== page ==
To be honest, I have always struggled with predicted grades. It is the classic battle around student data between formative and summative assessment. Teachers want useful formative data to help diagnose a students strengths and weaknesses. Whilst schools, senior leaders and parents all want to know what grade they are likely to get at the end of the course. The answer is at best problematic in terms of the reliability and validity of this judgement alongside the more complex issues of student motivation, labelling and our own unconscious bias. Is it helpful or a hinderance to be labelled this close to the real thing? Will this grade motivate or decimate this student and the progress they are making in this subject? The process of predicting a grade is far from a science and influenced by many factors, for example how easy is it to give an accurate prediction for a class you share? If they are a C with you and an A with your colleague – does a B do their learning justice?
At this point in the year, we have still not finished teaching the course content or honing the written skills needed in the upcoming exams. It is amazing what happens in the last few weeks as we gear up for the real thing. Whilst we have a range of formative and summative assessments to reflect on, what do we really know?
Daisy Christodolou uses a useful analogy of marathon running in her recent book Making Good Progress. Marathon runners are judged by their final time in minutes and seconds but their coaches carry out a wide range of activities to help them perform better including running some marathons and half marathons but equally lots of activities that focus on the skills needed. For us in the classroom it might include vocabulary testing, multiple choice, question-decoding and so on. When all these different measures are considered it may be possible to tease out some themes and patterns about final performance but what happens in training is not always a good proxy. Christodolou says the triangulation of all this data may make it more likely that the runner will go faster but they will not guarantee it – it is probabilistic but not deterministic. Furthermore, doing lots of marathons before the big race may actually impede learning as we over-focus on summative tasks and not enough on improving the nuts and bolts of good subject knowledge, extended writing and exam technique. Predicting grades is a complex process.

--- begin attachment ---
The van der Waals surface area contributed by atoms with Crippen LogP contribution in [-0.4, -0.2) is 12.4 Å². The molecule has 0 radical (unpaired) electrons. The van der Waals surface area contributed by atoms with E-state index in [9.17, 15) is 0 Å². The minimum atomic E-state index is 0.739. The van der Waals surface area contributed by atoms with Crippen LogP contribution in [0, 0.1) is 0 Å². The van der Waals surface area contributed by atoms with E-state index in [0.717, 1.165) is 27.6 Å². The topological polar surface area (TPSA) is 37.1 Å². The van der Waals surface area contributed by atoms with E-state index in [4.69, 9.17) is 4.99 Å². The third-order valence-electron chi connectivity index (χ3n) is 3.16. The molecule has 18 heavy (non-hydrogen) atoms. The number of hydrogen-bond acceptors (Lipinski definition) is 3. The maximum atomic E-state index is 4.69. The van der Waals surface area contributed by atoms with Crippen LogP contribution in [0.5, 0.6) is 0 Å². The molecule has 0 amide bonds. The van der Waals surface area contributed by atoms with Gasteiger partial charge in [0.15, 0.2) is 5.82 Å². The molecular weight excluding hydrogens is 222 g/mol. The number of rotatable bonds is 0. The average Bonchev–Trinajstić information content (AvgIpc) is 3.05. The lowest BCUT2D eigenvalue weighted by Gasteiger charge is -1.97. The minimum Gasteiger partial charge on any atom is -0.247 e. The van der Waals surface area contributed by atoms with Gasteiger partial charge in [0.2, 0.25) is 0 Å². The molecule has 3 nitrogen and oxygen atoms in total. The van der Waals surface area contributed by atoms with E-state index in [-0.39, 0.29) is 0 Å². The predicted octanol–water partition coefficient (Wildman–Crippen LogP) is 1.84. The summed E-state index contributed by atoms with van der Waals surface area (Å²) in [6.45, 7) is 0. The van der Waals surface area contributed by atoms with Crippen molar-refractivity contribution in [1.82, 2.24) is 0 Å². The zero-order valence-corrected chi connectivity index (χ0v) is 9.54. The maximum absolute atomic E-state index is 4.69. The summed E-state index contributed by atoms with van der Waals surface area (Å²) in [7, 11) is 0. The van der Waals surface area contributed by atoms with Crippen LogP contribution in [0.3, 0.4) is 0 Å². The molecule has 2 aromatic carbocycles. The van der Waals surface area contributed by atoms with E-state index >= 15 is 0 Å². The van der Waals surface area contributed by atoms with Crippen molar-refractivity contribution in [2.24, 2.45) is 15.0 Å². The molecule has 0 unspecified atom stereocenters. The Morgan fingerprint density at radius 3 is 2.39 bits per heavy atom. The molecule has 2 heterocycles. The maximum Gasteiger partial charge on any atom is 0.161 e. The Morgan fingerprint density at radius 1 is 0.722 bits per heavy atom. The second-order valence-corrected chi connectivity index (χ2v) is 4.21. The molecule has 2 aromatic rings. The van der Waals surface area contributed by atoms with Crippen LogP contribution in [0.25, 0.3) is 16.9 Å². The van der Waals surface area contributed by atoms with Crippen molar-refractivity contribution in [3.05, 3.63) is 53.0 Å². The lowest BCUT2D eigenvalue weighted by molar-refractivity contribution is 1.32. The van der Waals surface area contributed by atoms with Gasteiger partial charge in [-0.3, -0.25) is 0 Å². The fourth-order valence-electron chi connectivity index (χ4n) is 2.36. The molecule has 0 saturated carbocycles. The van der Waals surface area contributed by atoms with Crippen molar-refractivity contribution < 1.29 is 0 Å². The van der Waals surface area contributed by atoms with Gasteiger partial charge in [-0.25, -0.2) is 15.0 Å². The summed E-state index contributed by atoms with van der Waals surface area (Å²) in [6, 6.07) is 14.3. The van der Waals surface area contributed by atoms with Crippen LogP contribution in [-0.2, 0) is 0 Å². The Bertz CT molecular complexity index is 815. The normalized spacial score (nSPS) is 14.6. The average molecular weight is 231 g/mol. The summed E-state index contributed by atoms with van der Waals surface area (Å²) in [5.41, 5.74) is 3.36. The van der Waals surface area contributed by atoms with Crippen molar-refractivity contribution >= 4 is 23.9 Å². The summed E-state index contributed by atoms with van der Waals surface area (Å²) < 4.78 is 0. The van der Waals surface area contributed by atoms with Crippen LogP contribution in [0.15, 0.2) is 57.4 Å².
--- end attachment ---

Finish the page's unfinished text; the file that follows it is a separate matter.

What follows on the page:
This annual charade has been made even more ridiculous by the omni-shambles of curriculum reform as we move to linear exams in A-levels and a new grading system in some GCSEs. There is a much higher degree of uncertainty this summer, we do not really know what the grade profile will look like and whilst the national trends will be similar there is likely to be much more volatility at school and department level. I know I speak for all teachers when I say thank heavens for more uncertainty in an already uncertain world. Well, at least our pay and career progression is not linked to it … oh hang on.
It seems as though Ofsted have also come to the view that predicted data may not be valid, reliable or useful as we enter this period of exam change.
Sean Hartford (March 2017)
In short, it’s a mug’s game at times of change in qualifications, and should be avoided. That’s why I have written to all our inspectors in the March 2017 ‘School inspection update’ to ask that they do not request predictions for cohorts about to take examinations
This is great news, although I suspect school leaders, parents, governors and students will still expect it. However, he continues to make a sensible suggestion that as we go through this period of curriculum change that inspectors will not put too much reliance on test and exam data.
Good heavens. To be honest, it is Ofsted who have in part created this data behemoth and accountability culture. I am not suggesting that we should not be accountable for what we do but it is good to see them begin to remove some of its horns which might allow for a real discussion about learning and progress.